Europe is dying to tie the knot with Iran, at least economically! It needs Iran more than ever. Europe’s energy reliance on Moscow has dampened its anti-Russia fervour. Despite early warnings, Europe never paid heed to the calls for diversifying its energy dependence away from Russia. Now, EU has run out of options. Even Venezuela has backed off! Venezuela’s oil company PDVSA recently said that it is no longer interested in the oil-for-debt deals with Europe.
Desperation for Iranian Oil
The consequences of anti-Russian sanctions have wreaked havoc on European economies. Their currency Euro has fallen to the lowest against the dollar in a decade. Europe’s inflation numbers have skyrocketed to the highest in the last four decades.
Therefore, it sees Iran as the only viable option when it comes to finding alternatives to Russian energy. Another factor that makes EU’s ties with Iran highly prized for Brussels is Tehran’s unchallenged control over the Strait of Hormuz, which is one of the world’s most important shipping lanes for crude. It is a narrow strategic waterway separating Iran from the Gulf states. Over one-sixth of worldwide oil production and one-third of global liquefied natural gas transit over the 39-kilometre strait. Iran and its revolutionary guards call the shots in this region.
Therefore, Tehran can impose a blockade in the Strait of Hormuz anytime and effectively block Europe’s access to Iraq’s, Kuwait’s, and UAE’s oil.
Iran has been exploiting this strait for its own interests. For example, the Iranian government, on several occasions, has threatened to disrupt oil shipments in the Strait of Hormuz in response to US sanctions aimed at Iran. Such moves by Iran hurt EU’s economies as well. In June, media reported that Iran’s Revolutionary Guard had seized two Greek oil tankers near the Arabian Gulf.
Europe’s version of JCPOA
So, EU urgently needs Iran on its side, to at least establish working ties with the energy-rich country. But, what stands in the way are stringent American sanctions. The desperation for Iranian oil has made Europe draft its own version of the JCPOA deal, which would see an unceremonial exit of the US from the EU-Iran bilateral equation.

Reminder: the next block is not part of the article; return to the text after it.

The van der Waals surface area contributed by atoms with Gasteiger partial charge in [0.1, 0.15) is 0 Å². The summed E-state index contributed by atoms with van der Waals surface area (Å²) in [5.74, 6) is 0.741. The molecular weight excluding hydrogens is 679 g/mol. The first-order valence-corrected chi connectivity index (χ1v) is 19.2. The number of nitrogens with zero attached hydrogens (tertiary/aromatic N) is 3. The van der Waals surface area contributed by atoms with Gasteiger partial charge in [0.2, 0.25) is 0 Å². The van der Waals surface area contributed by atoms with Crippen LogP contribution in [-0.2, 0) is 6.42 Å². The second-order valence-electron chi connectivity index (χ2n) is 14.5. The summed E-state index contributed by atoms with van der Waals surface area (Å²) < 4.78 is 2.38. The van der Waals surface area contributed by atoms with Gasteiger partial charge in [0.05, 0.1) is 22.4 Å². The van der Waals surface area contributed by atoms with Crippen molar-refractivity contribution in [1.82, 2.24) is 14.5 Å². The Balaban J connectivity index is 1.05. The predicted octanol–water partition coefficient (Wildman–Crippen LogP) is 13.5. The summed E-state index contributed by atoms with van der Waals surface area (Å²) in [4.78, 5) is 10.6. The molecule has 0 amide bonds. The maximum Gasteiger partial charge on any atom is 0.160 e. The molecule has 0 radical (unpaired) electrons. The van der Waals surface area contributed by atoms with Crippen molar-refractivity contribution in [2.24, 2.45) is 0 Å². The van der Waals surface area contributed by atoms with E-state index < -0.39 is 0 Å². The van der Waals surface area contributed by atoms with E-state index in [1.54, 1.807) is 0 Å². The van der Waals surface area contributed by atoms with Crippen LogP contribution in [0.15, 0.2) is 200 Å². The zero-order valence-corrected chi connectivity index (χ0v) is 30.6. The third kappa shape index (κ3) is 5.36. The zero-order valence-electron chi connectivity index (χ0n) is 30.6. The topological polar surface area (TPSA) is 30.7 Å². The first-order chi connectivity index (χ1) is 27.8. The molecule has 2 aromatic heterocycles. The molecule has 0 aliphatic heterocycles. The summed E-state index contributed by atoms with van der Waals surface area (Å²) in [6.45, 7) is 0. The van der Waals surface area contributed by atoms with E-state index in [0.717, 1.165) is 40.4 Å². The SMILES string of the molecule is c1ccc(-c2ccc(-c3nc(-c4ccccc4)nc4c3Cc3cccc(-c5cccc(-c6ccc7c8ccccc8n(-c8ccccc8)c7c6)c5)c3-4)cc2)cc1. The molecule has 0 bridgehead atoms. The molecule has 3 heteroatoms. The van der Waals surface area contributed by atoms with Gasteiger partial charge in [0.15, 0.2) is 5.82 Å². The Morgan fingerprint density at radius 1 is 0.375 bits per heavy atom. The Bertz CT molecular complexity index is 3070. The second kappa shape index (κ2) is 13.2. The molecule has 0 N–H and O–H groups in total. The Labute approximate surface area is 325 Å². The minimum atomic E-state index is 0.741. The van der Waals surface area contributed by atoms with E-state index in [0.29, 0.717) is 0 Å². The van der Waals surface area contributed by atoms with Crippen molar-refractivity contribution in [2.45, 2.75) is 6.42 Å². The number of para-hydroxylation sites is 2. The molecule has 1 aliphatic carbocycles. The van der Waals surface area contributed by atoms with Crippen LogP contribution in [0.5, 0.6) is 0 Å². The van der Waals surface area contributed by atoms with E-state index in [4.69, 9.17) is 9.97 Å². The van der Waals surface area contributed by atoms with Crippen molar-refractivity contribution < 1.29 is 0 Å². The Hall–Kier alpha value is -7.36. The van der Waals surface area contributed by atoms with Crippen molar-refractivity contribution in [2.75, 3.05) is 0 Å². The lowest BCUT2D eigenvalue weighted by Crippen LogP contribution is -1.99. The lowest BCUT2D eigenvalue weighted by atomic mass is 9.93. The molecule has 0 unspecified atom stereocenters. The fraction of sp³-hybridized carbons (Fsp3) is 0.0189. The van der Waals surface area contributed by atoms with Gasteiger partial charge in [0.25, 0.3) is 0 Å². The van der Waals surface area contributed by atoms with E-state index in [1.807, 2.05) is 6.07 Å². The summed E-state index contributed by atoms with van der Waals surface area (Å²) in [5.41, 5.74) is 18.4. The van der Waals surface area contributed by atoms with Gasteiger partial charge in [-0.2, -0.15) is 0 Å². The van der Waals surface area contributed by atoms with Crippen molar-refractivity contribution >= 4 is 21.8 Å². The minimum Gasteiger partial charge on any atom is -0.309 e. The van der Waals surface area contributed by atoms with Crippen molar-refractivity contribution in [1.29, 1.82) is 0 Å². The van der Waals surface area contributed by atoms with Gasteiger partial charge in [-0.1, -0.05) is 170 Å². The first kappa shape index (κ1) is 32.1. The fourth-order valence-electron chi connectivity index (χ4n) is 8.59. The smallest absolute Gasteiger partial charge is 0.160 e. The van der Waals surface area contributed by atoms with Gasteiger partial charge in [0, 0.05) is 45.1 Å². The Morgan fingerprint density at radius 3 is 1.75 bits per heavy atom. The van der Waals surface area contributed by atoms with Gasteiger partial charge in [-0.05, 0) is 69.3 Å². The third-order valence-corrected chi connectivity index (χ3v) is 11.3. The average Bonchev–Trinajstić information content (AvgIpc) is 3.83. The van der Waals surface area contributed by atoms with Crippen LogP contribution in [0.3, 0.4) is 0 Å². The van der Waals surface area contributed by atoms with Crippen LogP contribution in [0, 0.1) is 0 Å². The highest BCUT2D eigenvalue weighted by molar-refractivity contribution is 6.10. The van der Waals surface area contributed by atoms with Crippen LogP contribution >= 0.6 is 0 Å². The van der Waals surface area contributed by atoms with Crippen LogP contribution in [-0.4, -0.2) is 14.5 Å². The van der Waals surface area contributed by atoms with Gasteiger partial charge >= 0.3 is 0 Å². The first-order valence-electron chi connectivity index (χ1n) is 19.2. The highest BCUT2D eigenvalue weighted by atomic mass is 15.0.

The sanctions by the US have made it impossible for Iran to export oil to the importing nations and subsequently make money from it. So, now Europe is formulating a plan to bypass American sanctions on Iran.
The recent European plan, negotiated by Josep Borrell, the head of the EU’s foreign policy, would not specifically eliminate the American sanctions on Iran and IRGC; however, it would significantly reduce their effectiveness.
The new deal would allow Europeans and other non-American entities to do business with Iranian firms. In fact, Islamic Revolutionary Guard Corps or IRGC, which has been blacklisted by US for allegedly being a terrorist organisation, has also been offered considerable concessions.
One diplomat, who has been following the draft, pointed out that IRGC-controlled entities and firms might try to evade American sanctions by simply conducting their business through surrogates and shell companies, making the American sanctions toothless for non-American businesses and individuals. All in all, EU’s new deal with Iran is designed in a way to help Iran evade American sanctions.
Iran also wants to get indulged in an ever-expanding level of economic and trade cooperation with several countries for long as sanctions have prohibited it to do so. Moreover, Iran in May said that Tehran was considering the possibility of exporting gas to several countries of Europe.
In May, it was also reported that a Panama-flagged tanker was carrying sanctioned Iranian oil through Italy and Croatia.
Remember, 26.9% of Europe’s total crude oil imports come from Russia. And if Russian oil imports are to be gotten rid of, Iran seems like the only sensible choice available for European countries. Iran accounts for about 9.5% of the world’s total oil reserves, ranking 4th in the world. Europe’s mistake of blocking Russian energy supplies, thus puts Iran in a commanding position vis-à-vis its diplomatic and economic engagements with Brussels. That’s how Tehran would soon become the energy king of Europe, and realizing this imminent fate, Europe has already surrendered before Iran and the IRGC.